Aberlour A'bunadh was first released in 1997. Ten years later and we're not far off seeing batch number 60 roll out. Such is the perennial popularity of this whisky. As a ‘batch’ produced bottling each release varies, being a marriage of whiskies aged between five and twenty five years of age and clocking in an impressive 59-61% ABV. But, not everything changes – A’bunadh is always constructed from first fill oloroso sherry butts and is never coloured nor chill filtered.
The Gaelic term ‘A’bunadh’ means ‘the origin’. The story goes that in 1975 when installing a pair of new stills, workmen at Aberlour found a time capsule which contained a bottle of Aberlour from 1898. Four fifths of the discovered bottle were consumed by the workmen over their lunch break. The remaining fifth was sent to a laboratory for analysis – A’bunadh is an attempt at recreation of that style of whisky.
Nose: Instant big hit of coffee. Leather bound books and more than a hint of dusty library. Raspberries and cranberries, almost like a marmalade or preserve. At the rear, marzipan and nuts...so almonds. The addition of water diminishes the coffee and leathery notes, but brings out some herbal and floral tones - rather akin to black tea. Interesting certainly, but feels somewhat diminished compared to the unadulterated nose.
Taste: A good quality and velvety mouthfeel, but at the same time still a touch raw around the edges at its high 60.7% ABV. Spicing is the order of the day here with cinnamon, ginger and nutmeg heavily in play. Balsamic vinegar adds a touch of zing to the affair. Add in some rum-soaked raisins and red berries and you're very much in fruitcake territory here. With the marzipan of the nose it’s almost Christmas cake time….it seems to get earlier every year. Water (which you’re 100% going to be adding) completely changes this dram moving it away from the fruitcake towards really juicy tropical fruits. Real lip-smacking salivating rich fruits. Rather a remarkable transformation in fact.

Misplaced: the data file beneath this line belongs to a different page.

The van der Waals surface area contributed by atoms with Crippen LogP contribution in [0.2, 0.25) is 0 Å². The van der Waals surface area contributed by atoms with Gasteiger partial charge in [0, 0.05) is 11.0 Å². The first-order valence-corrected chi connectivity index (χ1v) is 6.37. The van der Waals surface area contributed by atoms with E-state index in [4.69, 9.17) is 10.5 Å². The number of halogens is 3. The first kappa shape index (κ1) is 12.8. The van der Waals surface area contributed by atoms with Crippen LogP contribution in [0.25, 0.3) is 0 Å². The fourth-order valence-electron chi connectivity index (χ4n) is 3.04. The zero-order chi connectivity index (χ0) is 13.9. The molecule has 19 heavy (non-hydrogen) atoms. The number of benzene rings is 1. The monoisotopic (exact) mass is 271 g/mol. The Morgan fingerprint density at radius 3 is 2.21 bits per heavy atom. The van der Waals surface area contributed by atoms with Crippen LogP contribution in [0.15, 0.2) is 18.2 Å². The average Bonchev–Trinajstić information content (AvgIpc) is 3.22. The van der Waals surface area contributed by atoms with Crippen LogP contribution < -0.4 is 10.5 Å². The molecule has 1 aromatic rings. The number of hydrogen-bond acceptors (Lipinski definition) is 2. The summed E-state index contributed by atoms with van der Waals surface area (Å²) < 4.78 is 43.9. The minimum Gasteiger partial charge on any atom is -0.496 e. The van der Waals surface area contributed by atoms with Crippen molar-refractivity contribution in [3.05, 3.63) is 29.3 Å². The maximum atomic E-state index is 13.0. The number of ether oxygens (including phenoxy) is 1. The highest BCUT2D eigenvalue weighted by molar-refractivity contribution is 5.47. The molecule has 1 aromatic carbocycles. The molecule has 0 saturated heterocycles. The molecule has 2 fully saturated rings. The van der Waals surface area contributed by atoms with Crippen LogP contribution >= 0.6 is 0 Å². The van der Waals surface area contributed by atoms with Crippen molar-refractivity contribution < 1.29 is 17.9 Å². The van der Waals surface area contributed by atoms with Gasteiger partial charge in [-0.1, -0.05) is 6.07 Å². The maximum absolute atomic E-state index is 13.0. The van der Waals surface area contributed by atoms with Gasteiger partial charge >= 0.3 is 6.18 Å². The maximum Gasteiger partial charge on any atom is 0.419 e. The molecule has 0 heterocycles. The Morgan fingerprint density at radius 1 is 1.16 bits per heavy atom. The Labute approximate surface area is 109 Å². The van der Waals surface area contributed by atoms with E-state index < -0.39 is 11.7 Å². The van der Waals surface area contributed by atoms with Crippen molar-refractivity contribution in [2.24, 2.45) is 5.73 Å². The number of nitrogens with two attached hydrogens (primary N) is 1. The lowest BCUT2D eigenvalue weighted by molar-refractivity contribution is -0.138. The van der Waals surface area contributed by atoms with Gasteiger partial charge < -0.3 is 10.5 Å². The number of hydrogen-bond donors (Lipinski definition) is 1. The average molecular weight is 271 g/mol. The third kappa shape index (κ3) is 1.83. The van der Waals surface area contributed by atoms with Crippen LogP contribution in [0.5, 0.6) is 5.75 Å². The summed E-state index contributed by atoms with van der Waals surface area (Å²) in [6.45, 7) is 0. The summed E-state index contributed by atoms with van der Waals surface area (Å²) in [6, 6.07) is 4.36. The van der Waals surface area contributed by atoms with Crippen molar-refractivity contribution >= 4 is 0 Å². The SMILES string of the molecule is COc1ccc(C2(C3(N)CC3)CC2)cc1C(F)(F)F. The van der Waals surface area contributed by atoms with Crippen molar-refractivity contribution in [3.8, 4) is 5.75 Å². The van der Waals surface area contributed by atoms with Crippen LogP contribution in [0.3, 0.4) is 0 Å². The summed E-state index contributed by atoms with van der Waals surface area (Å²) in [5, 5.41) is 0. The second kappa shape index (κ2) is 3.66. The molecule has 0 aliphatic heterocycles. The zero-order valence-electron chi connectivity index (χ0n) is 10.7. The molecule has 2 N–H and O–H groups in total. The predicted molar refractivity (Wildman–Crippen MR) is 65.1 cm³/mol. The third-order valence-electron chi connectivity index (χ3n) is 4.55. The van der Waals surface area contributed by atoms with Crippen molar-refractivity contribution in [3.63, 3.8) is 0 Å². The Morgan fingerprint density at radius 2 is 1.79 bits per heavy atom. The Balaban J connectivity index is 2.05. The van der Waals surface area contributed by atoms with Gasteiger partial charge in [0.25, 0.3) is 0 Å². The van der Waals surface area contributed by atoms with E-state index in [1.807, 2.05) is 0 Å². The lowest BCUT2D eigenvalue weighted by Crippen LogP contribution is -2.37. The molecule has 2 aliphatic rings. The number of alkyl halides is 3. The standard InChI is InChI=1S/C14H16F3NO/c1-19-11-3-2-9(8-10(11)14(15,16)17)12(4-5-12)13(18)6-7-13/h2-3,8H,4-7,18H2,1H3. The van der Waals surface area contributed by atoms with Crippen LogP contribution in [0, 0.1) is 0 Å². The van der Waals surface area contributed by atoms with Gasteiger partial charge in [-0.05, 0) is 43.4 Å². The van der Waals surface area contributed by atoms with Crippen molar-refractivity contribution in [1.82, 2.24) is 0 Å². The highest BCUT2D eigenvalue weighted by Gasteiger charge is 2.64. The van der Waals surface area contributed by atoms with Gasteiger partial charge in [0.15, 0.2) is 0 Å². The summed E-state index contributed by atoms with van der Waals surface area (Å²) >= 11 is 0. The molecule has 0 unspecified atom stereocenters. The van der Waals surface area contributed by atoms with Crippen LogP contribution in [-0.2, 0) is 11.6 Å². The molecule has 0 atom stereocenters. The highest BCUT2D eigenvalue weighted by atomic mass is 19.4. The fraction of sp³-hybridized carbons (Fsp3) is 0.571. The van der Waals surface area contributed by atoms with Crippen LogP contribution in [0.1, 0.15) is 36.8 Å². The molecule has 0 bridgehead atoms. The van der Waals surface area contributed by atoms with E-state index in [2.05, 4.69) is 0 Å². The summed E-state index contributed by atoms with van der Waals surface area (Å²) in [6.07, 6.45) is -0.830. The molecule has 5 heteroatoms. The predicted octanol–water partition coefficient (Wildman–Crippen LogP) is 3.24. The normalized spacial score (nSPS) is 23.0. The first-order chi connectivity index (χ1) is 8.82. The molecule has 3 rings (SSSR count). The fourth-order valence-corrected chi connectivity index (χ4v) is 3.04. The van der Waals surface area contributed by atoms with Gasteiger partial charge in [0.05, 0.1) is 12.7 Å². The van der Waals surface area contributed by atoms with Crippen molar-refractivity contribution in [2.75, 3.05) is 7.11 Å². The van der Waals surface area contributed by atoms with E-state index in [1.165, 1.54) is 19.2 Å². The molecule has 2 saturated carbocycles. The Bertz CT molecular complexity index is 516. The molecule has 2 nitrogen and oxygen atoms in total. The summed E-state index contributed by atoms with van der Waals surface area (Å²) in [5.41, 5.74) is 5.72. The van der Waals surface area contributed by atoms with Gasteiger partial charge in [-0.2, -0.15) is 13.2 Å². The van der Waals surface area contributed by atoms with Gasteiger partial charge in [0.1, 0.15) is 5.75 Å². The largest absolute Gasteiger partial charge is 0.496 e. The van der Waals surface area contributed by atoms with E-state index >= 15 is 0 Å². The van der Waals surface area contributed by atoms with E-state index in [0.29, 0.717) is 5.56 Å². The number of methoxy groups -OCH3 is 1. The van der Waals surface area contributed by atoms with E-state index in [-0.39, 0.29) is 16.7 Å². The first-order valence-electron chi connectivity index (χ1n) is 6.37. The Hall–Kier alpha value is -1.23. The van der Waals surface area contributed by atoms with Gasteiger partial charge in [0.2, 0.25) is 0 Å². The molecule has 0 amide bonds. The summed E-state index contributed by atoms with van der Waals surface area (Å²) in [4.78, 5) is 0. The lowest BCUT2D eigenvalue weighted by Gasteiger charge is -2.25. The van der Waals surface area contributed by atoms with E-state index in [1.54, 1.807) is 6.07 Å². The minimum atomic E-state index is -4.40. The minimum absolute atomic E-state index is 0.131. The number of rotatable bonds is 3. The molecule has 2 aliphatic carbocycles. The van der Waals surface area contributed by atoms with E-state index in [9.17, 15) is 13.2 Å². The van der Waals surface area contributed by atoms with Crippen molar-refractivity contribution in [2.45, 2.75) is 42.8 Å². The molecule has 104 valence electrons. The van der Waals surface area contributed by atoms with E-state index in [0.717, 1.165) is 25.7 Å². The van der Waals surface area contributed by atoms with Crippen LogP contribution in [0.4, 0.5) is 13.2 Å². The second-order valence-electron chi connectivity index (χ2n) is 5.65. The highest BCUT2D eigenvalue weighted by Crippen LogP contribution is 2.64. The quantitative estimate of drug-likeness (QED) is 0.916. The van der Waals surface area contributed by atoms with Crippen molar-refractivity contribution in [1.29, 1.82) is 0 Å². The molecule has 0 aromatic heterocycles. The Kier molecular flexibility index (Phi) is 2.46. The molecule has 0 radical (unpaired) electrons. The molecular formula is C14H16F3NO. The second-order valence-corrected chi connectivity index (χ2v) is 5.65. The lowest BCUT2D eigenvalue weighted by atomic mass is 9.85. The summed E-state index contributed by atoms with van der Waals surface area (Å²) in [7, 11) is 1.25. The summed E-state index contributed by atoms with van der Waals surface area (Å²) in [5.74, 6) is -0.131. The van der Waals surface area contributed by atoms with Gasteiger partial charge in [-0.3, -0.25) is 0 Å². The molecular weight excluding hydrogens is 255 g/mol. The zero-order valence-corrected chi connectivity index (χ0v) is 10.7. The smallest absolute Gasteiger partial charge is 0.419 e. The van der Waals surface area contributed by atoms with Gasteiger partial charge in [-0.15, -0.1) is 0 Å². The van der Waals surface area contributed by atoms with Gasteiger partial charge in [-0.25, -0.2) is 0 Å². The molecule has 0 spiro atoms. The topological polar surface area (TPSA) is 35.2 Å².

Finish: Long, drying, favouring wood spice, particularly cloves.
Interestingly I find this to be less overt sherry than many of the other batches of A’bunadh I’ve tried. Indeed, just a few days ago I sat down to a #52 which was a real slugging sherryfest compared to this batch. Perhaps we’re talking a younger cask marriage, perhaps just less active sherry butts, but either way, I’d describe this as more of a drier (and therefore less sweet) sherried whisky than other A’bunadh’s. As with virtually all batches, water is simply a must. It’s a shame that this dilution takes the edge off the nose as it’s quite the science experiment when it comes to the palate, totally transforming the dram to take on notes you’re more likely to find in an early/mid 90’s fruit bomb Irish whiskey.
This is still rather the jewel in Aberlour’s crown. Great value and commonly available (at least here in the UK where middle class supermarket Waitrose always has a bottle in stock). It’s just the type of whisky to gather up your friends and sit down with half a dozen different batches to note the differences. In fact, I might just look to try to do that later in the year – if so, I’ll report back to you all the surely interesting findings.